Archive for January, 2011
Let me make one other quick point on the topic of density and productivity. If you read Ed Glaeser, you see him arguing, in compelling fashion, that dense collections of human capital are the secret to innovation and growth. And I believe him. From this position, he’ll argue against foolish restrictions on new housing supply. [...]
Let’s develop an idea in the last post a little more. Discussing the impact of the removal of a key barrier to increased residential and commercial real estate supply, I noted: Ultimately, the Washington metro area will be more populous throughout its full extent, and it will be larger in area â€” bigger richer cities [...]
Have you seen the latest Metro fantasy map? I love fantasy maps. This one sparked a brief Twitter dialogue that offers the opportunity for a little urban econ thought experiment. Ready? Yglesias tweeted: This Metro fantasy map could be totally realistic if we repealed the Height Act: http://flic.kr/p/9bUafB Josh Barro replied: @mattyglesias if the height [...]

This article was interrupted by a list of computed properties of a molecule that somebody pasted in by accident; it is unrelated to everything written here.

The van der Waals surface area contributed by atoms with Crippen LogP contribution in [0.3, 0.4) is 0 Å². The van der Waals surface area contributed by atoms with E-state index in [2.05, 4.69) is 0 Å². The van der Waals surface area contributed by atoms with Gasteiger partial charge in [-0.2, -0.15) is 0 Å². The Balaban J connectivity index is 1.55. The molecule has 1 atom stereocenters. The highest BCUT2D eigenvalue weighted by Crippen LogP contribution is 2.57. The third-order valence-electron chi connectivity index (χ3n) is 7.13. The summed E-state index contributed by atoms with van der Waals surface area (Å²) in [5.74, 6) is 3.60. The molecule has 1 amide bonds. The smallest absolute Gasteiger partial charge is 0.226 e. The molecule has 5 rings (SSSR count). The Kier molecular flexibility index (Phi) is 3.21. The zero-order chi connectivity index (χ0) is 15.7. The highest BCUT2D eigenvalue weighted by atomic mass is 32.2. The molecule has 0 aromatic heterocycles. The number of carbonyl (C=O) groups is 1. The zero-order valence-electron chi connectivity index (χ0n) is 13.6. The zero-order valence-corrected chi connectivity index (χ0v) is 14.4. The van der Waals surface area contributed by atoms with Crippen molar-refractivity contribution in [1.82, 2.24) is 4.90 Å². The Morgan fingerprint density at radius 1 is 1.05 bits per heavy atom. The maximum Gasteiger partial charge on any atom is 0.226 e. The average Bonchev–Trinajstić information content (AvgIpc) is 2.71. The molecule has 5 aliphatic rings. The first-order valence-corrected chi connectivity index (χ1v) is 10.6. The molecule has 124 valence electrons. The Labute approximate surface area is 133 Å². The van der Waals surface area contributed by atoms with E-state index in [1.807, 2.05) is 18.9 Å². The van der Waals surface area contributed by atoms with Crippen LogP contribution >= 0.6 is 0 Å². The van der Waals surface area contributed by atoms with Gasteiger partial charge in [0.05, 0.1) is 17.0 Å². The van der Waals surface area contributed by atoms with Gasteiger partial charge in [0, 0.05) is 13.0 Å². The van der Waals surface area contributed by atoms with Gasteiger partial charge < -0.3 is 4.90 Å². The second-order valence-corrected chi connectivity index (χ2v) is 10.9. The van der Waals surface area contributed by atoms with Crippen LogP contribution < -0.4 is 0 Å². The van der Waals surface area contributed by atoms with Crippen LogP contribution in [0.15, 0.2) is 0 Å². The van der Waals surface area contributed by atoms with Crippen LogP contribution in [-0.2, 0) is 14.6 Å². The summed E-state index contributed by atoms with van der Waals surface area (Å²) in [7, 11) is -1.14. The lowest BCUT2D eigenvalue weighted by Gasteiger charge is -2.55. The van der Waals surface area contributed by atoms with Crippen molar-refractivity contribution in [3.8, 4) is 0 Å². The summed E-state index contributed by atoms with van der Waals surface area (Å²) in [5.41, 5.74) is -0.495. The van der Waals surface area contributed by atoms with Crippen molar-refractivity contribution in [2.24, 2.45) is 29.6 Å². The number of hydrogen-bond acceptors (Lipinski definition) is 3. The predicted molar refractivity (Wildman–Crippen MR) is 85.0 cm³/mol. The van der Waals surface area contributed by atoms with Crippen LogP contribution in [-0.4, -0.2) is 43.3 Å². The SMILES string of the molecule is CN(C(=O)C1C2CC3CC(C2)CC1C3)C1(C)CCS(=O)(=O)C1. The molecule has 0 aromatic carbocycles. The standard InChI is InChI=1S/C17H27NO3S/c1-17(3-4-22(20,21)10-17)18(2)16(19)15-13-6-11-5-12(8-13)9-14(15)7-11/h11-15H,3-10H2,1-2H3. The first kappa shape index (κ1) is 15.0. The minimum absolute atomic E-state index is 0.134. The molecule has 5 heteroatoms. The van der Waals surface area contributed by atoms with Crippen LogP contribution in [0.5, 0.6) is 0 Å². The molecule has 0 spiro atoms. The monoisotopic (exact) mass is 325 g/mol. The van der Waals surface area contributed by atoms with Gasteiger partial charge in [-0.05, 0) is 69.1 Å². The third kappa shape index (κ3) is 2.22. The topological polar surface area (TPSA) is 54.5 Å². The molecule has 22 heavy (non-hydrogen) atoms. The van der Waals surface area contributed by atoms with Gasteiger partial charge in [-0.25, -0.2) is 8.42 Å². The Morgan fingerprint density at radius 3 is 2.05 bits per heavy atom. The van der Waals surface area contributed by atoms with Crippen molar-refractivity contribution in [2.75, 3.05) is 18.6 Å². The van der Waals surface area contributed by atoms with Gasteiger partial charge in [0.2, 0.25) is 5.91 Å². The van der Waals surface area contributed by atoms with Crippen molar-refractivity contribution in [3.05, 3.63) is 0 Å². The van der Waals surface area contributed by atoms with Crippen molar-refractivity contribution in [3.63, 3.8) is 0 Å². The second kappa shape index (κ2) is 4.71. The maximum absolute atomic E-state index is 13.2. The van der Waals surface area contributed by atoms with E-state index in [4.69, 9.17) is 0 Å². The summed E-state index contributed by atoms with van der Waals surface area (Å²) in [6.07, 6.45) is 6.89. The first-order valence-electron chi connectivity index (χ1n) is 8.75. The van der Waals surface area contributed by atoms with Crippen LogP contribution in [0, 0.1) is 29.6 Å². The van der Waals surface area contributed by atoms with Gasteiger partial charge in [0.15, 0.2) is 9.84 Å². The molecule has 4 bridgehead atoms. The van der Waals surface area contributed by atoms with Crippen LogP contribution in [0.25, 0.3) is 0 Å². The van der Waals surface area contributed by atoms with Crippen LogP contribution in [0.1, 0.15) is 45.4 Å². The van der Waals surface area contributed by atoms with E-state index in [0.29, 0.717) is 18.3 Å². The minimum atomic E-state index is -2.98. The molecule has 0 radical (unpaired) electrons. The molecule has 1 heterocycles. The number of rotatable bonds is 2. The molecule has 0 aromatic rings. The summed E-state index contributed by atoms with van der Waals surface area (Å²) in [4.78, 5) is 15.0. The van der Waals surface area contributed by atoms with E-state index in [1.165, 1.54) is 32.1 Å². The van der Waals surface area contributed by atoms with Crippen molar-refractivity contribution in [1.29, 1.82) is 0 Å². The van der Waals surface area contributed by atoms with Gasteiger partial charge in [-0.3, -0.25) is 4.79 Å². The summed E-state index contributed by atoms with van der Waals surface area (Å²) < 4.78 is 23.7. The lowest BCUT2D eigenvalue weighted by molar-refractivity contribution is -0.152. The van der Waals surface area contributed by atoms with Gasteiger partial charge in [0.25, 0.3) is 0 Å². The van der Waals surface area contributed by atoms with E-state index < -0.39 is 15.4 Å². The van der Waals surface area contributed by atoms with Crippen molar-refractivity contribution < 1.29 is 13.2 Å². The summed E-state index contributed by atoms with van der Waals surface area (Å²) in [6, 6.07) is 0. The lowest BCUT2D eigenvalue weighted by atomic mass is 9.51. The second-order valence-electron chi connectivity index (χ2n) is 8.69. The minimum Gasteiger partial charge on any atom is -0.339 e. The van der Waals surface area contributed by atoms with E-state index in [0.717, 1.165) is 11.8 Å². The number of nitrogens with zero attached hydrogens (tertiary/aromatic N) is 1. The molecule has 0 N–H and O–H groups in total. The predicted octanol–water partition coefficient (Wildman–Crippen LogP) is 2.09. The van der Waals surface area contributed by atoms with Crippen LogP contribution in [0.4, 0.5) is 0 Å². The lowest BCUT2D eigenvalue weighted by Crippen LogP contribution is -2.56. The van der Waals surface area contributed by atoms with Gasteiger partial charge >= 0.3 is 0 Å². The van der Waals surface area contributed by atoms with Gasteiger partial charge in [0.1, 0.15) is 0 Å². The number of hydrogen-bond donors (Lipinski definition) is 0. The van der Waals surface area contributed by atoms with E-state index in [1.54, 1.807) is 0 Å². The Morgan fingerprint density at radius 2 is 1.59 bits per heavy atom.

Mike Konczal quotes me writing about the highly progressive nature of neoliberalism, internationally speaking, and he says: Of course, traditional lefty are very concerned about international views of development in human welfare â€“ very much so. Â This reminds me of the â€œtradeâ€ that one of the CEOâ€™s in Chrystia Freelandâ€™s Atlantic Monthly articleÂ The Rise of [...]
The blogosphere has been swept with talk of this jeremiad on the lack of a true left wing in America’s political discourse. All the most popular lefty bloggers, says Freddie, are neoliberals like Matt Yglesias, Kevin Drum, and Jon Chait. Freddie’s essay is long and touches on many themes, but I’d like to put down [...]
Are you putting important things off until some future period when you have more time? Don’t; in the future you will only have less time. Make time for those things now or accept that they aren’t as important to you as you thought.
Matt rightly complains about minimum parking requirements, and Kevin Drum responds: Requirements in cities and suburbs vary, but here in the burbs the general idea behind parking regulations is to make businesses pay for their own externalities instead of fobbing them off on other people. If I provide parking for my customers, and someone opens [...]